Cheaper Huawei phones are set for a big boost with Kirin 710 chipset
- Huawei has revealed a brand-new chipset, the Kirin 710, with its Nova 3i smartphone.
- The new chipset represents the biggest leap in power for Huawei’s lower-tier phones since 2016.
- It’s unclear whether the processor is indeed a successor to the Kirin 650 series of budget chips.
Huawei has quietly announced the Nova 3i this week (h/t: GSMArena), a less powerful version of the standard Nova 3. Nevertheless, the new phone is a landmark moment for the company, as it’s running the all-new Kirin 710 chipset.
Aimed at devices below the flagship level, the Kirin 710 is the biggest step for mid-range Huawei chips since the Kirin 650 in 2016’s P9 Lite.
Every Kirin 65X chip since the Kirin 650 has delivered the same octa-core Cortex-A53 CPU setup, the same aging Mali T830-MP2 GPU combination, and a 28nm manufacturing process. So aside from storage, RAM and clock speed improvements, the P9 Lite is roughly as powerful as the latest P20 Lite.
Now, the Kirin 710 has landed and it looks like a massive improvement upon the older mid-range chipsets. It packs four lightweight Cortex-A53 cores and four Cortex-A73 cores which, while not as powerful as the latest Cortex-A75 and A55 cores, still represent a big upgrade. The new chip’s CPU setup is similar to Huawei’s recent flagship processors, which also feature four Cortex-A53 cores and four Cortex-A73 cores.
The new Nova 3i listing doesn’t reveal the GPU, but an XDA article notes that it’s 1.5 times better than the Kirin 659’s GPU. So while we are getting improved graphics, we expected a bigger leap in performance because the Kirin 659’s GPU was a mid-range GPU even back in 2016. It’s also a few versions behind the new Mali-G72 GPU seen in the likes of the Mediatek Helio P60 and Huawei’s flagship Kirin 970 processor.
Rounding out the list of major changes is a shift to a 12nm manufacturing process, which is much smaller than the 28nm process used by the Kirin 65X series. The smaller process usually translates to better-sustained performance and longer endurance.
Earlier rumors suggested the Kirin 710 would offer a neural processing unit (NPU), akin to the Kirin 970 flagship chip. This doesn’t seem to be the case in the finished product, although the Nova 3i does indeed support various AI-branded functions, such as scene recognition and Apple-inspired animated emoji.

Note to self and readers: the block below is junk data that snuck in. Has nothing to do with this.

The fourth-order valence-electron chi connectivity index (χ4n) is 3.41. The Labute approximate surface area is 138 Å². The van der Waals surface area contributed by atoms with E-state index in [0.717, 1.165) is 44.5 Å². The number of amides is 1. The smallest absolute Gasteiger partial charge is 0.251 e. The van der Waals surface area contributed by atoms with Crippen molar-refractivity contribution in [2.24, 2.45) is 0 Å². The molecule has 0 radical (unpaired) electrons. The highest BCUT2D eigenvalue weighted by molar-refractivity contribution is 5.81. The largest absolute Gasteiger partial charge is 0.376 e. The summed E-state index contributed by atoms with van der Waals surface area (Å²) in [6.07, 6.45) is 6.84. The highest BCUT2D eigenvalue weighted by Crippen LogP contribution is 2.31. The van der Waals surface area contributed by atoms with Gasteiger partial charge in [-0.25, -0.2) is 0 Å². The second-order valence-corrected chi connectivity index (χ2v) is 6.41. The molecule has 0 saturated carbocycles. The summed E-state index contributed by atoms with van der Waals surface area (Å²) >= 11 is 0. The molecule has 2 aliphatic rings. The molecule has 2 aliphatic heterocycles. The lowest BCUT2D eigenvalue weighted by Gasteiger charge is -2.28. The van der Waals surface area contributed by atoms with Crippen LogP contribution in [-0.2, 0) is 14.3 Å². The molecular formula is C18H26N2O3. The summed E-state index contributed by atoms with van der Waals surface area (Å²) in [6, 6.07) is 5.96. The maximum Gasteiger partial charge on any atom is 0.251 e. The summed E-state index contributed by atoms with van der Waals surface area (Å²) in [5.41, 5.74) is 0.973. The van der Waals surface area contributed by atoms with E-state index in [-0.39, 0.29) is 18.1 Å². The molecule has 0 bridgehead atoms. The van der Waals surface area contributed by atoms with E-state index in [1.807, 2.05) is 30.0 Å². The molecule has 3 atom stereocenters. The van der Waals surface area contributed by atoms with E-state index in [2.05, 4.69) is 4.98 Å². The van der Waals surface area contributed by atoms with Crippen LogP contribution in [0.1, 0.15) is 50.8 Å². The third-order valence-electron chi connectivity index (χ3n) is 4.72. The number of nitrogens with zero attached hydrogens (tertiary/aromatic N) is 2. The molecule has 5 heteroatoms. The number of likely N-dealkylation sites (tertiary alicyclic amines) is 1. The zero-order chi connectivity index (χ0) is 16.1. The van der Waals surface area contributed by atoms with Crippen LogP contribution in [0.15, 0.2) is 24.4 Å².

The big question is how Huawei plans to use the new chipset — will it replace the Kirin 659 processor or is it an entirely new family? In the case of the former, we can expect a power boost for Huawei’s mid-range devices, from the Lite series to even the mid-range Honor phones.
If the Chinese brand plans to use the Kirin 710 for “upper mid-range” devices, it’ll still be a boon for non-flagship Huawei and Honor smartphones. Either way, the gap between mid-range and high-end power might be plugged by the new chipset.
What to know about Nova 3i?
The Nova 3i shares a few features with the standard Nova 3, such as a 24MP+2MP front camera pairing, a virtually identical 6.3-inch full HD+ display, animated emoji, and up to 128GB of storage. But the similarities seem to end here.
The Nova 3 has a Kirin 970 chipset with an NPU and 6GB of RAM — the Nova 3i has the less powerful Kirin 710 and 4GB RAM. The standard Nova model also sports a 24MP+16MP f/1.8 rear camera pairing, while the Nova 3i has a 16MP+2MP rear camera setup. Finally, the Nova 3 has a larger 3,750mAh battery and USB Type-C connectivity compared to the 3i’s 3,340mAh battery and microUSB port.
According to a listing on the Huawei Philippines website, the Nova 3i has a retail price of 15,990 Philippine pesos (~$298). Meanwhile, the Nova 3 has a ~$446 price tag in China. The Nova 3i’s price bodes well for those hoping the Kirin 710 comes to more affordable devices, but we’ll have to wait and see anyway.
Intrigued by the Nova 3 and Nova 3i? What do you think of the new Kirin 710? Let us know in the comments below!